Obama Speaks Swahili, Slams Trump: “Wewe Ni Mwendawazimu.”

Denounces Republican candidate in his native tongue for first time

Speaking in Swahili, the president condemned Trump.

Unable to contain his growing anger, Barack Obama called Donald Trump “insane” today, but spoke in Swahili, the language of his Kenyan father. The surprising outburst is sure to embolden “birtherists” who have always maintained that Obama was born in Kenya and is not a legitimate American.

When asked by reporters to elaborate, the president remarked, “Yeye ni maumivu katika punda!” which loosely translates to, “He is a huge pain in my ass.”

Upon hearing of the president’s comments while campaigning in the battle ground state of Pennsylvania, Mr. Trump immediately tweeted, “What’d I tell you, folks?” The Republican candidate, who is credited with starting the birther controversy more than five years ago, says he now feels vindicated upon seeing Obama “speaking that voodoo tongue.”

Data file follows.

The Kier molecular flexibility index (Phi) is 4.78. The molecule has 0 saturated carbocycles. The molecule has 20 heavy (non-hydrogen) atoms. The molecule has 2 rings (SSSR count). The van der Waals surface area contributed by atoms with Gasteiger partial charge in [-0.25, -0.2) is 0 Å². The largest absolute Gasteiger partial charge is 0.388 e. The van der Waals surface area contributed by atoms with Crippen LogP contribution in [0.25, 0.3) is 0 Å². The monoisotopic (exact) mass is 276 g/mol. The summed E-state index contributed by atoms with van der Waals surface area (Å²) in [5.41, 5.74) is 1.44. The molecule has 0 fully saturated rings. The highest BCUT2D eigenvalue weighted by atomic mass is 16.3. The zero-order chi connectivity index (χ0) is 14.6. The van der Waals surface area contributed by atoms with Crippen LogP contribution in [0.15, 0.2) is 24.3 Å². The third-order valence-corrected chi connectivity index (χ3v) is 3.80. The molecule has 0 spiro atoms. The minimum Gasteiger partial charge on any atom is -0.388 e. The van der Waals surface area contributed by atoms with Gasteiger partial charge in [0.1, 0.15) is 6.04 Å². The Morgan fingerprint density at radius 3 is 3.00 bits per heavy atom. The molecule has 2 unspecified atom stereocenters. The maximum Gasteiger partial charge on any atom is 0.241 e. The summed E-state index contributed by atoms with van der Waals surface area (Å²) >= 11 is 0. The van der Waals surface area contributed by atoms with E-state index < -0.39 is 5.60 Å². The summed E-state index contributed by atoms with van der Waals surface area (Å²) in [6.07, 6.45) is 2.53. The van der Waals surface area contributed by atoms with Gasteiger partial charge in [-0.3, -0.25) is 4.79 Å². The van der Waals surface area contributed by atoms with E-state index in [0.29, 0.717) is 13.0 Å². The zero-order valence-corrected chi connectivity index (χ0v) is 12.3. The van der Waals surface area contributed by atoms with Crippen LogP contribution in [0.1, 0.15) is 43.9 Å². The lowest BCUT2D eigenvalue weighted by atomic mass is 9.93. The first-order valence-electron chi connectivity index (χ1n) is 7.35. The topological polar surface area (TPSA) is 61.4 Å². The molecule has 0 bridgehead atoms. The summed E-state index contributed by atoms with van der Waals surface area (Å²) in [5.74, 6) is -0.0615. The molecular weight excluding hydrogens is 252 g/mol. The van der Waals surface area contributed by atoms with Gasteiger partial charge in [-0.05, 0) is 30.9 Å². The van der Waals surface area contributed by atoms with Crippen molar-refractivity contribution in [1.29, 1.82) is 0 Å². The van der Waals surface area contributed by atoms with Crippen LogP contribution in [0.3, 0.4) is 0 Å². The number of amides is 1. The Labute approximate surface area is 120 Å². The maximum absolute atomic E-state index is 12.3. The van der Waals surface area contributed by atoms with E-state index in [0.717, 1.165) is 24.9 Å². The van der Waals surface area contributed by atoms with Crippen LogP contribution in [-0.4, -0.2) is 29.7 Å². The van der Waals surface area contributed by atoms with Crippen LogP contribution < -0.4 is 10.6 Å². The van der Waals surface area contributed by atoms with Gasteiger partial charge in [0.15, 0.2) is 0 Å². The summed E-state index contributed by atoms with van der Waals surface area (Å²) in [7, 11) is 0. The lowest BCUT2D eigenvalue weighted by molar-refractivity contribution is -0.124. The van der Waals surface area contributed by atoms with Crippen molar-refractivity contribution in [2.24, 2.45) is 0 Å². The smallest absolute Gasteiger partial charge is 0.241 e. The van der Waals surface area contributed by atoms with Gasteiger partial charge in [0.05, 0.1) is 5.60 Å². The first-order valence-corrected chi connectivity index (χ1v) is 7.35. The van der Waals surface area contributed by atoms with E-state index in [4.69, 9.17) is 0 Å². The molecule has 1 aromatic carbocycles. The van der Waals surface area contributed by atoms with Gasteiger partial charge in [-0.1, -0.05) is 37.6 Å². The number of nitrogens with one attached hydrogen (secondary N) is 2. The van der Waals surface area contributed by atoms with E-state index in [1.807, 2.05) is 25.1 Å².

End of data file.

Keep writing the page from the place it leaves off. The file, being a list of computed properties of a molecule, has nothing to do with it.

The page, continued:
Incensed further by the voodoo comment, the president fumed, “Trump ni rabid mbwa,” the translation of which is, “Trump is a rabid dog.”

Trying to defend her father, Ivanka, speaking from the lobby of Trump Tower, inadvertently slipped into the language of her German-born great-grandfather, Frederick Drumpf, saying, "Obama sollte nach Afrika zurückgehen," which means,“Obama should go back to Africa.“

The sharp exchanges drew immediate condemnation from representatives in Congress, including Senator Chuck Schumer who lashed out at both men, "My dolzhny byt' tsivilizovannymi!" which is Russian for, “We must remain civilized!” When told that he had responded in the indigenous language of his great-grandparents, Schumer said, “No I didn’t.”

Republican Congressman Erik Paulsen of Minnesota, a former Trump supporter, had this reaction from his Washington office, “Hva skjer med dette landet!” The language was apparently Norwegian, the homeland of Paulsen’s grandparents, and translated to: “What is happening to this country!”

As more Congressional Representatives weighed in on the Obama/Trump exchange, it was becoming difficult to determine exactly who was born in America and who wasn’t, raising questions about the immigration status of the entire nation.

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